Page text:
In the theme of Commodities and Romanticisation, the most important thing to remember is thus:
The Romanticisation of Commodities + The Commodification of Romance = The Intensification of Emotion
We live in a society which strongly promotes both of these aspects in our everyday life an consumer habits. Love has become something which is used to make us buy, to make us want, and has become highly publicised rather than intimate an private – although to many of us it still feels to be a highly private affair.
As a concept, love is highly subject to contextual feeling and situation. Historically love was a fanciful notion, not tied into relationships or marriage in particular, and strongly associated with women and the court. Here the early ideas of femininity and romance were born, and consequentially tied into ideas of love and romance. To be feminine invites romantic attention, to be romantic is perceived to be an act in a feminine light. Love became expressive, evocative, sensual, and a highly social construct at the same time.
Language is highly important to how we regard and understand love. Words can be loaded with feeling. Words like ‘adore’ and ‘beautiful’ are both highly reminiscent of love and romance, as well as having feminine associations. Language around love gives context, and as discussed, love is highly contextual. Love does not simply exist in a spectrum that is confined to the heterosexual, romantic sphere.
There are many types of love which all hold equal validity – because the context is that which defines love, not whether it is romantic or heteronormative. What does exist, however, is a universal feeling of love. We know what it feels to love and be loved in a variety of ways. The love between and parent and child is different to that of an owner and pet, and again to that of a couple. Yet all of these contexts share similar feelings of love, of deep down security and happiness within one’s self. However it is important to remember that love can also be destructive or negative – obsessive love, jealous love and overprotective love can all still have feelings of validity in terms of how one party feels (positively), but these are not forms of love that promote the inherent goodness of the feeling.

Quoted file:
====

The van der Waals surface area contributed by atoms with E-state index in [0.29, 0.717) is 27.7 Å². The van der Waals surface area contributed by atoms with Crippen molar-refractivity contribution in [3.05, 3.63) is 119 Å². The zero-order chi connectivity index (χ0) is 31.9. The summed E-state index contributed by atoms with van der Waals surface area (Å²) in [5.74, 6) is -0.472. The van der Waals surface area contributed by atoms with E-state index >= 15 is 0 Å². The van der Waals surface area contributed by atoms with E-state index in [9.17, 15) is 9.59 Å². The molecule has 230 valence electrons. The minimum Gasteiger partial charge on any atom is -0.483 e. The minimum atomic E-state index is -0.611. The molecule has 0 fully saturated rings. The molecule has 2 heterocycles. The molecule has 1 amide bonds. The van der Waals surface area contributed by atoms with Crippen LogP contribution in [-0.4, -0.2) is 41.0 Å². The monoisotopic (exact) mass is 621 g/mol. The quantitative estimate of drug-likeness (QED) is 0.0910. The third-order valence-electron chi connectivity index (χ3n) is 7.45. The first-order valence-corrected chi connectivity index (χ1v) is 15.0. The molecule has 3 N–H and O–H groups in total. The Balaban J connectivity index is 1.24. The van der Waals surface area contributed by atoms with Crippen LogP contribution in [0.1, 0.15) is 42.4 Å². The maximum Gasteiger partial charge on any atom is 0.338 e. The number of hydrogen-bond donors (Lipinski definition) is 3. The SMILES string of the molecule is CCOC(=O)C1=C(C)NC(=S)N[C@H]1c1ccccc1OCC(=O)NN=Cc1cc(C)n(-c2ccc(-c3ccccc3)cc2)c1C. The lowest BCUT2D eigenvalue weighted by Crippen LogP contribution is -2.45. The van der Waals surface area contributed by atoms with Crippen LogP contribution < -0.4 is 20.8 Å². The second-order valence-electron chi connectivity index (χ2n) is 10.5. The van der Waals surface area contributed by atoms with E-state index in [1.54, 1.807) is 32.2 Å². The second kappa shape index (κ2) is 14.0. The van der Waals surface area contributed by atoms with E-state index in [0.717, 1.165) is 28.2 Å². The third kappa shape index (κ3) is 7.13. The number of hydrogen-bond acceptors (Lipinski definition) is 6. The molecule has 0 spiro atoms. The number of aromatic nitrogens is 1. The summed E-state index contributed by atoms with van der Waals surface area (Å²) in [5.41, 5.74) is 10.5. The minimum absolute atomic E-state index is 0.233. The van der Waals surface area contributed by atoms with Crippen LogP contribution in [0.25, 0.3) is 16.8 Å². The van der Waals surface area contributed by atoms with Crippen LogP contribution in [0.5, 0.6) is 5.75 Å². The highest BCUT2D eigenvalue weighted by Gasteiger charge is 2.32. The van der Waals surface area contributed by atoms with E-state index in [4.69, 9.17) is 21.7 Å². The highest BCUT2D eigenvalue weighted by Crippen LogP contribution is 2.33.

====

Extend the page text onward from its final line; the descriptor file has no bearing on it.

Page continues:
What this then leads on to is how love is felt in institutions, cultures and social contexts. Love as an institution can be felt in things like religion and places of worship – the love of the deity surrounds you in the place of worship, it is a place to embody feelings of safety, security, and feeling loved. Similarly places of romantic renown, such as Paris, Verona, New York, all inspire certain feelings within us, even without us actively seeking them out or feeling them to the extent that say, a honeymoon couple might. Yet the key thing to bear in mind is that these are ultimately cities, places which have no emotions or auras of their own, but yet at the same time embody these romantic notions of love and romanticism. Again, the evidence shows that love can be felt wherever a person is, it is all relevant to the context in which it is felt as to how it is defined.